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  • Shipping May 2022

Characteristics of the tree

Height at maturity
1 meter (3 feet)
Spacing
1.8 meters (6 feet)
Soil
Well drained
Sun / shade
Full sun
Flowering
Mid to late May
Harvest
Late September
Fruit color
Green
Years to bear
3
Self-fertile, but better production with a pollinator
Latin name
Vitis sp. 'Prairie Star'
Prairie Star is an extremely cold-resistant and high-quality grape, equally suitable for fresh eating and juice. It has a good mix of sweetness and acidity, with flavours reminiscent of apple and honey. 
Height
Availability
Price
Quantity
1-3 feet
Back in 2023
Back in 2023
$ 20.00
Delivery calculated at the time of payment.
Height at maturity
1 meter (3 feet)
Spacing
1.8 meters (6 feet)
Soil
Well drained
Sun / shade
Full sun
Flowering
Mid to late May
Harvest
Late September
Fruit color
Green
Years to bear
3
Self-fertile, but better production with a pollinator
Latin name
Vitis sp. 'Prairie Star'

 Prairie Star is pale whitish green in colour and medium in size. It is a high-quality table grape, with about two seeds per grape, growing in long loose clusters. The fruit is agreeably flavoured with a good balance of sweetness and acidity. We find that the taste reminds us of the flavours of honey and apple. As well as being used in fresh eating, it makes a flavourful juice and is used in wine-making. Prairie star generally ripens in mid-season, around late September.

Prairie Star is very vigorous and cold-resistant, tolerant of temperatures as low as – 38°C. It is moderately productive and self-fertile, though production will be improved with a pollinator. The vine also displays good disease resistance overall, apart from a moderate susceptibility to Black Rot and Anthracnose.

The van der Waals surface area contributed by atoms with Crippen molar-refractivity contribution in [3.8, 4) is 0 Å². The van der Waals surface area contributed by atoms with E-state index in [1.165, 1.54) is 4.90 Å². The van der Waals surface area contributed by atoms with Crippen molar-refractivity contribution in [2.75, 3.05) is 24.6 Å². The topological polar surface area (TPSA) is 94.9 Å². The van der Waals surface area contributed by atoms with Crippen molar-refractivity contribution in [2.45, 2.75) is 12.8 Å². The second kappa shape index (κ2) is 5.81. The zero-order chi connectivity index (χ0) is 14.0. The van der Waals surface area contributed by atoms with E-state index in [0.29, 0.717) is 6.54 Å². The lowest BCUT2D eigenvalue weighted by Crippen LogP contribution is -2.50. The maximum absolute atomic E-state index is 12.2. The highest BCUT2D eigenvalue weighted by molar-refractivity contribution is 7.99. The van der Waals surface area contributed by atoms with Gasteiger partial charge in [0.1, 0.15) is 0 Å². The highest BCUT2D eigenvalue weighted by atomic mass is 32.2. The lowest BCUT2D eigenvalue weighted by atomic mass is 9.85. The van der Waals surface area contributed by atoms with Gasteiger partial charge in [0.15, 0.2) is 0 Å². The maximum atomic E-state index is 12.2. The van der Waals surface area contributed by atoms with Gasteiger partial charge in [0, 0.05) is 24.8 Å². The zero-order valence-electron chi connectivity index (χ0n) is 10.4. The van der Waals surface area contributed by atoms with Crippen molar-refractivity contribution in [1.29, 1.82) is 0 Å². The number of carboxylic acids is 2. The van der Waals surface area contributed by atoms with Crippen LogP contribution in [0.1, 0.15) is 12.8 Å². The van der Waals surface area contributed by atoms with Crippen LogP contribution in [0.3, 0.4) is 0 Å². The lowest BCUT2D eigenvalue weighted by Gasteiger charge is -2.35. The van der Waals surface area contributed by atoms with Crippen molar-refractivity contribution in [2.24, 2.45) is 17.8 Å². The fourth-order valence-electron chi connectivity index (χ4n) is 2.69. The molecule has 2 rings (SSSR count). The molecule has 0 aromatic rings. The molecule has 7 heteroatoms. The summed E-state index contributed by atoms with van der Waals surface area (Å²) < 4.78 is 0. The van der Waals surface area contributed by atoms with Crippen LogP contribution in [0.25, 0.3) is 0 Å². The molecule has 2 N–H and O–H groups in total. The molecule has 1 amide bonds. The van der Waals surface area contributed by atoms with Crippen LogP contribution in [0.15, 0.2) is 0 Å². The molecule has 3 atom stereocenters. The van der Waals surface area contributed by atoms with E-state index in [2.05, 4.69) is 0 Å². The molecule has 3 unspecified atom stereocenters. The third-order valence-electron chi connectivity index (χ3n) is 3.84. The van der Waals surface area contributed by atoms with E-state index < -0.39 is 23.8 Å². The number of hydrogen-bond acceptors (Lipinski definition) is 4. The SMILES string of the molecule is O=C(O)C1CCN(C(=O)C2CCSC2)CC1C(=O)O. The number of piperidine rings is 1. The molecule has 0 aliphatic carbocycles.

Like so many other hardy grapevines, we owe Prairie Star to the stellar work of Elmer Swenson, in Wisconsin. He developed this variety in the 1980s, from a cross between ES 2-7-13 and  ES 2-8-1 (one a French grape vine, the other American). It was later released after testing around the year 2000.

Like all vines, grape vines are of the nature to climb on a nearby support, gripping onto it by their tendrils. The support you provide will, to a great degree, determine the growth of your grape vine (i.e., it will not grow any taller than its supporting structure). This illustration shows a grape vine growing horizontally along a fence. You could also choose a pergola or another form of support.

Bear in mind also that you should not allow your vine to grow unrestrained as much as it pleases, if you wish to harvest a good amount of fruit. It should be properly pruned each year after it begins to produce.

Grape vine illustration

All our grape vines are sold bare-root, without pots. They have been cultivated directly in our soil. Bare-root trees must be taken out of the ground and shipped during their period of dormancy, which is why we only ship trees in the spring. A big advantage with these kinds of trees is that they take up very little space, and can therefore be easily shipped by mail all over Canada!

This photograph shows a 1-2-foot grape vine, just like one that you might receive. It’s worth noting that grape vines are among the plants that are the latest to open their buds – so don’t panic if your vine seems to take longer than normal to break dormancy after you plant it.

vigne racines nues grape vine bare rooted

When planning where to plant your grapevines and what kind of supporting structure to use, you might want to consider the possibility of laying down the vines under the snow for the winter. While all the cultivars we offer are hardy to at least zone 4, and therefore should not need extra protection for winter, we prefer to be on the safe side. Therefore, after we have pruned our grapevines in fall, we lay down the branches on the ground so that they will be insulated by the snow during the winter. We designed our fence with this in mind: you can see how we made it here. This might not be necessary in warmer zones, but is something you should consider if you are in zone 4a or colder.